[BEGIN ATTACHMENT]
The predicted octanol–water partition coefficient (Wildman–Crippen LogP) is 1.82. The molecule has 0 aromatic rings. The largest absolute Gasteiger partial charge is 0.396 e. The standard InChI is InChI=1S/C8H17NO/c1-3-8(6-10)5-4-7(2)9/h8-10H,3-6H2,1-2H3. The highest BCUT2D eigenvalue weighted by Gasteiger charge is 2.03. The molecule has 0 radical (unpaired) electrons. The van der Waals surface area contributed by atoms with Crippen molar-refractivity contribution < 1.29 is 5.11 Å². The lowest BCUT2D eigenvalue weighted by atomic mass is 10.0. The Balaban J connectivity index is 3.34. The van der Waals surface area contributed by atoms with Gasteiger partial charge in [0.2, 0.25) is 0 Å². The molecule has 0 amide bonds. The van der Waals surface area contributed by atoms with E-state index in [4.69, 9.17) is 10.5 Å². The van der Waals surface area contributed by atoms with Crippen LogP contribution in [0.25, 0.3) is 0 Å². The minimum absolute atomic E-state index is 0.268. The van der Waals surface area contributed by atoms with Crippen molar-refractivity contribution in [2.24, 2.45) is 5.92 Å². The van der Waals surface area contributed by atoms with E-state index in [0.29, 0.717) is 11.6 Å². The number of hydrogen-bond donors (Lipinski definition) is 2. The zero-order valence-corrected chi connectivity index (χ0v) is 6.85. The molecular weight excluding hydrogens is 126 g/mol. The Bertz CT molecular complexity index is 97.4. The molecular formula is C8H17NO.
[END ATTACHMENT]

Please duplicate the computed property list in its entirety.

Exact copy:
The predicted octanol–water partition coefficient (Wildman–Crippen LogP) is 1.82. The molecule has 0 aromatic rings. The largest absolute Gasteiger partial charge is 0.396 e. The standard InChI is InChI=1S/C8H17NO/c1-3-8(6-10)5-4-7(2)9/h8-10H,3-6H2,1-2H3. The highest BCUT2D eigenvalue weighted by Gasteiger charge is 2.03. The molecule has 0 radical (unpaired) electrons. The van der Waals surface area contributed by atoms with Crippen molar-refractivity contribution < 1.29 is 5.11 Å². The lowest BCUT2D eigenvalue weighted by atomic mass is 10.0. The Balaban J connectivity index is 3.34. The van der Waals surface area contributed by atoms with Gasteiger partial charge in [0.2, 0.25) is 0 Å². The molecule has 0 amide bonds. The van der Waals surface area contributed by atoms with E-state index in [4.69, 9.17) is 10.5 Å². The van der Waals surface area contributed by atoms with Crippen LogP contribution in [0.25, 0.3) is 0 Å². The minimum absolute atomic E-state index is 0.268. The van der Waals surface area contributed by atoms with Crippen molar-refractivity contribution in [2.24, 2.45) is 5.92 Å². The van der Waals surface area contributed by atoms with E-state index in [0.29, 0.717) is 11.6 Å². The number of hydrogen-bond donors (Lipinski definition) is 2. The zero-order valence-corrected chi connectivity index (χ0v) is 6.85. The molecular weight excluding hydrogens is 126 g/mol. The Bertz CT molecular complexity index is 97.4. The molecular formula is C8H17NO.